Cheating with OGG-podcasts

For about a year, I’m listening to Podcasts all the time. Until now, I was using my iPod nano with iTunes for my podcasting needs and I was pretty happy about it.

Lately though, I came across some podcasts that provide either only OGG versions or at least enhanced OGG versions (like stereo or additional content). Not wanting to start writing code to listen to Podcasts, I thought that maybe I should try out another player…

I settled with an iRiver Clix 2 which looks great, has a nice OLED display and plays OGG files.

Unfortunately though, it doesn’t play AAC-files which is what one of the podcasts I listen to is distributed in.

So I went down to code and wrote some conversion scripts that download the AAC-files, convert them to ogg and alter the RSS-feed to point to the converted files.

This worked perfectly, so today I rsynced two Podcasts to the iRiver and went to the Office, only to noticing two big problems with the thing:

  1. It doesn’t keep track of what Podcasts I’ve already listened to. As I have quite many podcasts I’m subscribed to, it’s very hard to manually keep track.
  2. And the killer: It doesn’t store the playback position. This is totally bad as podcasts usually are long (up to two hours) and while I like the iRiver’s nice ‘press-the-edge-of-the-device’ usage concept, it’s a real pain to seek in the file: Either it’s way too slow or totally inaccurate, so while seeking on the iPod would be tolerable, it’s completely impossible to do on the iRiver.

Just when I thought that the advantages of being able to play OGGs still outweigh the two disadvantages, I began thinking that maybe, maybe I could do the AAC to OGG-Hack again, but in the other direction…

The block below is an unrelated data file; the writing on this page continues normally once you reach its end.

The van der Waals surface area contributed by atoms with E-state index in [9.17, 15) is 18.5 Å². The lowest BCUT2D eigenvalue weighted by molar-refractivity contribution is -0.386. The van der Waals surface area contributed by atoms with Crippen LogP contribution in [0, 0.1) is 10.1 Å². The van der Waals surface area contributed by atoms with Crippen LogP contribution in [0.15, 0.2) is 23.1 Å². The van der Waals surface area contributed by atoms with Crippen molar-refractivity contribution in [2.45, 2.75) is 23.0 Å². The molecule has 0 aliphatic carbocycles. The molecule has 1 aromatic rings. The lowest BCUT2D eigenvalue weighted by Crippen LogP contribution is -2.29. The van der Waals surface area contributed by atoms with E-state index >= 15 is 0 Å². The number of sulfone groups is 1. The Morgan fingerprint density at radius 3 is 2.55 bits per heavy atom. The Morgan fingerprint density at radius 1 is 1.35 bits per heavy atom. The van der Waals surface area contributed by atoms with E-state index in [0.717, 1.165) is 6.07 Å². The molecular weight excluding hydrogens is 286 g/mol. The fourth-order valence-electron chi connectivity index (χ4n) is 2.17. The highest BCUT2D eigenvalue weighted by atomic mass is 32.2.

So now I’m “cheating” myself into better quality and bonus content without actually really using the free format.

And this is how it works (it’s basically the same thing as the scripts I linked in the forum post above, but it has some advanced features):

  • At half pas midnight (though I may increase the interval), ogg_cast_download.php runs. It goes over a list of RSS-feeds (though I may actually automate this list in a later revision – as soon as I’m getting more and more ogg-casts), checks them for new entries (which is easy: If the file isn’t there, it must be new), downloads the enclosures (using wget for resume functionality, proper handling of redirects and meaningful output), acquires tagging information and finally converts the files to AAC format using faac.
  • Whenever iTunes checks for new podcasts, it doesn’t actually download the original, but uses oggcasts.php running on shion, passing the original URL
  • oggcasts.php checks the (symlinked) output directoy of the ogg downloader and alters the feeds to match the converted files.

And if you think you can just install the official quicktime OGG component to import the feeds: That unfortunately won’t work. iTunes refuses to directly download ogg-feeds.